“The valuing of a marriageable woman according to her beauty dates back for centuries, and was also tied to her social class, economic fortune, virginity and virtue, and accomplishments” (Hallum 1). Here in this song the woman is depicted so exemplarily beautiful that it is difficult to find a correct match as mate for her.
Ulakil ivalkothorilla (Lukas 2)
(All those who have seen her says
There is no one like her in the world).
This actually points towards the “unrealistically high standards of beauty that female protagonists must achieve to be judged worthy of a mate” (Jorgensen 37). Here the protagonist being the bride gets herself disciplined, controlled and thus strives for reaching these beauty standards.
Another aspect visible in this song is the description of the bride’s physical features and glorification of her virginity. The traditional Indian minds associate virginity with purity. Chastity of women is of primary concern when it comes to marriage. Virginity is “something that has been institutionalised in the patriarchal male psyche and social living as an accepted norm…. The woman’s body which is not virgin is always considered polluted and stigmatized by the patriarchy” (Mishra 265). The literary productions undoubtedly play a crucial role in proliferating this notion among people. “In particular, fairytales and folklore propagate ideals about the ways in which female characters should best behave, and the ways in which others interact with them” (McKay 15). It asks women to be obedient, beautiful and be “virgins, get married and become mothers” (16). The following lines from the Purathanappattukal serve as an example.
Yogathale parishundu (Lukas 1)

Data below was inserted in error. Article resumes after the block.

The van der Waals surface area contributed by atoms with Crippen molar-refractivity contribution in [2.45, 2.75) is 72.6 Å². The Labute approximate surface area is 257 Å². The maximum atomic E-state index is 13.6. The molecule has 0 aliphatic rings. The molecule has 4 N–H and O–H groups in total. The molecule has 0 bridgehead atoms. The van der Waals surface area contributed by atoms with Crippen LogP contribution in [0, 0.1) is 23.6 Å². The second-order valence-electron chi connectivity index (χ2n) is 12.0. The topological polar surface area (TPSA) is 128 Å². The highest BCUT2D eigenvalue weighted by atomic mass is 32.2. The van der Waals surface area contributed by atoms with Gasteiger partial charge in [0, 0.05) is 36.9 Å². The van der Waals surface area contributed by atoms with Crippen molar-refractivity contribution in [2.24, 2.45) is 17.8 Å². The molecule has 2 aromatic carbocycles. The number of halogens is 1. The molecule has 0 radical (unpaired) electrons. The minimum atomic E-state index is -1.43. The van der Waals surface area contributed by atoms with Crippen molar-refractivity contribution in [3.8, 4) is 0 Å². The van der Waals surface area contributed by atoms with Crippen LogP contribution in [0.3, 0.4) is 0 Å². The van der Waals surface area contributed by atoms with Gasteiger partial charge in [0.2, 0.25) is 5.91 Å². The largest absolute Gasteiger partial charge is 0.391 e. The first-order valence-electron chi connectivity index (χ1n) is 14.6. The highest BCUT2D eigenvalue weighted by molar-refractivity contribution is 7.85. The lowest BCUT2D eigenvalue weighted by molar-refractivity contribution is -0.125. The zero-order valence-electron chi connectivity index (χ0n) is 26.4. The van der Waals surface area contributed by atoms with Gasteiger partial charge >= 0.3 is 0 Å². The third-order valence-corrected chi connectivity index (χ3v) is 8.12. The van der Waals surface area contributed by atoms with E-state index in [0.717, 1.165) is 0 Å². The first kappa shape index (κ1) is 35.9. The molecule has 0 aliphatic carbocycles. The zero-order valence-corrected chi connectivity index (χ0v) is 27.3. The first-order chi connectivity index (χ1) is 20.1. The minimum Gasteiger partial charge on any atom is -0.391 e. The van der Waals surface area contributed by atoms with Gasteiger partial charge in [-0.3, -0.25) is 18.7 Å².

(Shoulder, thigh, face and breast
Are pure by luck).
The speaker in this song is proud that she was successful in raising her daughter ‘pure’ and she is grateful for the beauty and virginity that her daughter possesses. The speaker here serves as an example of performing the feminine gender role of rearing the child and the daughter (bride) performs the ‘duty’ of being a virgin before marriage which are the expected behaviours in a conventional society. This throws light on the “gender- based dichotomy in parenting roles and obligations” (Kakar 23) fostered in the patriarchal society. Furthermore, she advocates for her daughter to carry on this ‘performance’ in her life too. Thus, the performance of gender to meet social expectations continues. Butler’s concept of performativity is “not a singular act, but a repetition and ritual, which achieves its effects through its naturalization in the context of a body, understood, in part, as a culturally sustained temporal duration” (Butler 15). It is against the naturalization of gender identities and gender roles. She says that the sort of “identities imposed on genders must be reconsidered through the concept of deconstruction and subversion of gender roles” (Cinar 59).
The significance of red colour can be seen in the wedding song Ponnanintheedum thandukareri which is sung while the bride and the groom are on the wedding dais. This song compares the bride’s complexion to that of ripened ivy gourd (scarlet gourd). Her lips are compared to that of a parrot’s beak.
Va kandal nalla thatha chundu niram thonnum (Lukas 14)
(Her body resembles the colour of ripe ivy gourd
Her lips are like the beaks of parrot)
In another song, woman’s beauty is compared to that of a lotus; Thamara bangi kalarnnoru makalum... (39) (The daughter, beautiful as a Lotus...). The desirability for fair and rosy complexion is perceptible here. Sudhir Kakar, in his work Indians: Portrait of a People discusses the various aspects of Indian culture. He says that across the nation, among Indians, there is a preference for fair skin and a scorn for dark skin. Record profits are earned by producers of skin whitening creams.